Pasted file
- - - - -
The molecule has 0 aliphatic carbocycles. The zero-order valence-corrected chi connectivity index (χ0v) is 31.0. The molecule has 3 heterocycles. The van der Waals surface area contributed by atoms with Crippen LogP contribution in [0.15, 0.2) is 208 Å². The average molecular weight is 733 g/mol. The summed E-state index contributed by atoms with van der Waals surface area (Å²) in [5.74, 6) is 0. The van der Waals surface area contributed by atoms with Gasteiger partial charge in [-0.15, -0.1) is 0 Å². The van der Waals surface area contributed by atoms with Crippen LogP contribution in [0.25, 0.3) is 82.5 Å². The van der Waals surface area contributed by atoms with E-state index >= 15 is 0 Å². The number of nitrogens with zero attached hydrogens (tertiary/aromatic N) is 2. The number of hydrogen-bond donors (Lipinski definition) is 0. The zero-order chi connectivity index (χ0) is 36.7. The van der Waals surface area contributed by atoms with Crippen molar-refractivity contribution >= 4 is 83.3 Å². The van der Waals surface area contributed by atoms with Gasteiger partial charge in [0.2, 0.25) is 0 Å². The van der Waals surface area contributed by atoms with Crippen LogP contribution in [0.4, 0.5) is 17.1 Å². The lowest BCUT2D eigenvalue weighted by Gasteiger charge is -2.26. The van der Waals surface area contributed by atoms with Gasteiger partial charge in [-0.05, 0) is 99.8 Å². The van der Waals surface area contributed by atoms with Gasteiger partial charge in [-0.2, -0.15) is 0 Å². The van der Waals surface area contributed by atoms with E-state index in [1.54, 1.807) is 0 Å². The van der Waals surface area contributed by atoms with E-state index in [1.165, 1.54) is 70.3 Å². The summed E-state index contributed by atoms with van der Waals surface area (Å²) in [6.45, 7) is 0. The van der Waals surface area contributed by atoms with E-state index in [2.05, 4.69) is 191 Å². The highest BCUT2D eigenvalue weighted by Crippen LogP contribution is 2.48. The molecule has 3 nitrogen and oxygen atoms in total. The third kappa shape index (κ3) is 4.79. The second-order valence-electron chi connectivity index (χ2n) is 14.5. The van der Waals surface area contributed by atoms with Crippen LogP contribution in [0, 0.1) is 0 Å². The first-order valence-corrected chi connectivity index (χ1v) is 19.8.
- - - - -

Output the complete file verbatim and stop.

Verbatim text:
The molecule has 0 aliphatic carbocycles. The zero-order valence-corrected chi connectivity index (χ0v) is 31.0. The molecule has 3 heterocycles. The van der Waals surface area contributed by atoms with Crippen LogP contribution in [0.15, 0.2) is 208 Å². The average molecular weight is 733 g/mol. The summed E-state index contributed by atoms with van der Waals surface area (Å²) in [5.74, 6) is 0. The van der Waals surface area contributed by atoms with Gasteiger partial charge in [-0.15, -0.1) is 0 Å². The van der Waals surface area contributed by atoms with Crippen LogP contribution in [0.25, 0.3) is 82.5 Å². The van der Waals surface area contributed by atoms with E-state index >= 15 is 0 Å². The number of nitrogens with zero attached hydrogens (tertiary/aromatic N) is 2. The number of hydrogen-bond donors (Lipinski definition) is 0. The zero-order chi connectivity index (χ0) is 36.7. The van der Waals surface area contributed by atoms with Crippen molar-refractivity contribution >= 4 is 83.3 Å². The van der Waals surface area contributed by atoms with Gasteiger partial charge in [0.2, 0.25) is 0 Å². The van der Waals surface area contributed by atoms with Crippen LogP contribution in [0.4, 0.5) is 17.1 Å². The lowest BCUT2D eigenvalue weighted by Gasteiger charge is -2.26. The van der Waals surface area contributed by atoms with Gasteiger partial charge in [-0.05, 0) is 99.8 Å². The van der Waals surface area contributed by atoms with Gasteiger partial charge in [-0.2, -0.15) is 0 Å². The van der Waals surface area contributed by atoms with E-state index in [1.54, 1.807) is 0 Å². The van der Waals surface area contributed by atoms with E-state index in [1.165, 1.54) is 70.3 Å². The summed E-state index contributed by atoms with van der Waals surface area (Å²) in [6.45, 7) is 0. The van der Waals surface area contributed by atoms with E-state index in [2.05, 4.69) is 191 Å². The highest BCUT2D eigenvalue weighted by Crippen LogP contribution is 2.48. The molecule has 3 nitrogen and oxygen atoms in total. The third kappa shape index (κ3) is 4.79. The second-order valence-electron chi connectivity index (χ2n) is 14.5. The van der Waals surface area contributed by atoms with Crippen LogP contribution in [0, 0.1) is 0 Å². The first-order valence-corrected chi connectivity index (χ1v) is 19.8.